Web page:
Amotekun and a nation in distress



am having a very strong instinct that Nigeria, someday, will head for the rocks. It is becoming very obvious that the ownership of the country is not defined hence the tendency for anyone to run all manner of commentaries borne out of arrogance and undue pride. It is also manifest, that most discussions are not structured along national vision or agenda to deepen our collective aspirations and further the narrative of unity in diversity. When you watch members of Miyetti Allah Association on television, you will marvel at the level of their pride, gusto, misplaced confidence and deliberate anger especially on this Amotekun discourse. It further exposes the level of nepotism of the present leadership, reason why Miyetti Allah’s representatives have become paranoid on anything that tends to stand in their way of business engagement.



Watching one tactless, clueless, spineless and vulgarly Alhassan on Channels Television sometimes last week, pouring out venom and using uncouth language, such gibberish, against the proponents of Amotekun, was most unfortunate and further demeans the whole essence of our nationality. Civilisation is a strong word that requires a deeper understanding beyond the surface meaning.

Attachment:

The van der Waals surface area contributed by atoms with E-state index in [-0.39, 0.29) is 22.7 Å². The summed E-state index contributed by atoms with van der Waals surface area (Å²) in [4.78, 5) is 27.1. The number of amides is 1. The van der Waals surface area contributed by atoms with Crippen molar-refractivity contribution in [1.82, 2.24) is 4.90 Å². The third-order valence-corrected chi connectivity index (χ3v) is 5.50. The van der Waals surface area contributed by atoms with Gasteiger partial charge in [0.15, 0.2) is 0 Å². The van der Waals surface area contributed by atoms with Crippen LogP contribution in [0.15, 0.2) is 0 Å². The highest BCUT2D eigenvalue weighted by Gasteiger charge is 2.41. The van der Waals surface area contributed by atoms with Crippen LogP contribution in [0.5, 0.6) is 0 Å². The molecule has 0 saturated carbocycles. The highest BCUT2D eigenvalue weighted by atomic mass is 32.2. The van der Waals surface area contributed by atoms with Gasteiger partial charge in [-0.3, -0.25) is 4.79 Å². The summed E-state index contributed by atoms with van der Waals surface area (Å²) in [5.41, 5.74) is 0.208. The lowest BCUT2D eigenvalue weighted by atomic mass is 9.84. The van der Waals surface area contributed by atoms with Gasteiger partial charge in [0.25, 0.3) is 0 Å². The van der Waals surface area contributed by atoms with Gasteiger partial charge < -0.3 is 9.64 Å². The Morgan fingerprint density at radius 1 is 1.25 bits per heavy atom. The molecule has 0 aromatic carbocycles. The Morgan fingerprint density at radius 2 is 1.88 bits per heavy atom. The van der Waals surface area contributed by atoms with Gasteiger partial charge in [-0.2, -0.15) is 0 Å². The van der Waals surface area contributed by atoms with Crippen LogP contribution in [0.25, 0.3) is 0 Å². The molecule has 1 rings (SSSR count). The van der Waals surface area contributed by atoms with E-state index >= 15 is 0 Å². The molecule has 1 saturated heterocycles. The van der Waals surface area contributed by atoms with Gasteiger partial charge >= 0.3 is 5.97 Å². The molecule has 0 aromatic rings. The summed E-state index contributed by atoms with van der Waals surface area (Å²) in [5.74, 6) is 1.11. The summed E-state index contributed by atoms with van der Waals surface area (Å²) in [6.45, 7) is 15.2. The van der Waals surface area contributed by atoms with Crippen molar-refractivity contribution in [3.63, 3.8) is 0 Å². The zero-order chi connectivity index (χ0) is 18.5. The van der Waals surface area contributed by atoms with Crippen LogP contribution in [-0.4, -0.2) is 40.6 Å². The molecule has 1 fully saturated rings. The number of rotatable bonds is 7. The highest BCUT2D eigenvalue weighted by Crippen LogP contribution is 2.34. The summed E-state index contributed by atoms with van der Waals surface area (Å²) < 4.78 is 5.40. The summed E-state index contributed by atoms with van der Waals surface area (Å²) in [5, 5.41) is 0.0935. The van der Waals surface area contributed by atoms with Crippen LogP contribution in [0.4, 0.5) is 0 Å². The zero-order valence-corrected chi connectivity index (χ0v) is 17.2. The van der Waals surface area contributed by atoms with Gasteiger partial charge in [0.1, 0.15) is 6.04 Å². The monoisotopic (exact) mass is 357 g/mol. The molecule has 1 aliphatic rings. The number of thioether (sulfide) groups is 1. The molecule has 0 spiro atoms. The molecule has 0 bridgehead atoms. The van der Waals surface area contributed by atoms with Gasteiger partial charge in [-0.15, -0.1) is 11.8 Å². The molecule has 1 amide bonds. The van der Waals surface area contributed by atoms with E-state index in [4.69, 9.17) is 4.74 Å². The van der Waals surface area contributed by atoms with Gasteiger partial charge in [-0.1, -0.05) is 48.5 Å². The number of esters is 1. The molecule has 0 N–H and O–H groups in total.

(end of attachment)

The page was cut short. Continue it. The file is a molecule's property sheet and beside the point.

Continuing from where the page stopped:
If members of an association that are professional herders could pour out such anger and venom on the people of the South-West Nigeria, for daring to set up a security platform, it shows the extent of the primitiveness and crudity of the Miyetti Allah association. It is a notorious fact that members of Miyetti Allah often settle quarrels and differences with cudgels, bows and arrows, particularly with farmers, and even boastfully claim credit for many senseless killings of persons in retaliation for their slaughtered cows, I am still in awe to explain away their recent unabashed confidence in attacking people of the South-West over Amotekun. It is a big shame that in a 21st century world, where ranching has become the model for handling cattle business, the utterly primitive Fulani herdsman, bereft of formal education, still believes that nomadism and cattle rearing through bushes and forest should be the template to engage his business. As he roams the forests and farmlands, destroying crops and farm produce, he tells the farmer not to complain because according to him, he cannot be restricted or stopped in carrying out his business anywhere in Nigeria. His sense of ownership of farmlands even in areas or communities that he cannot lay any claim, speaks to his level of arrogance and pomposity, as if to tell the average farmer to go to hell.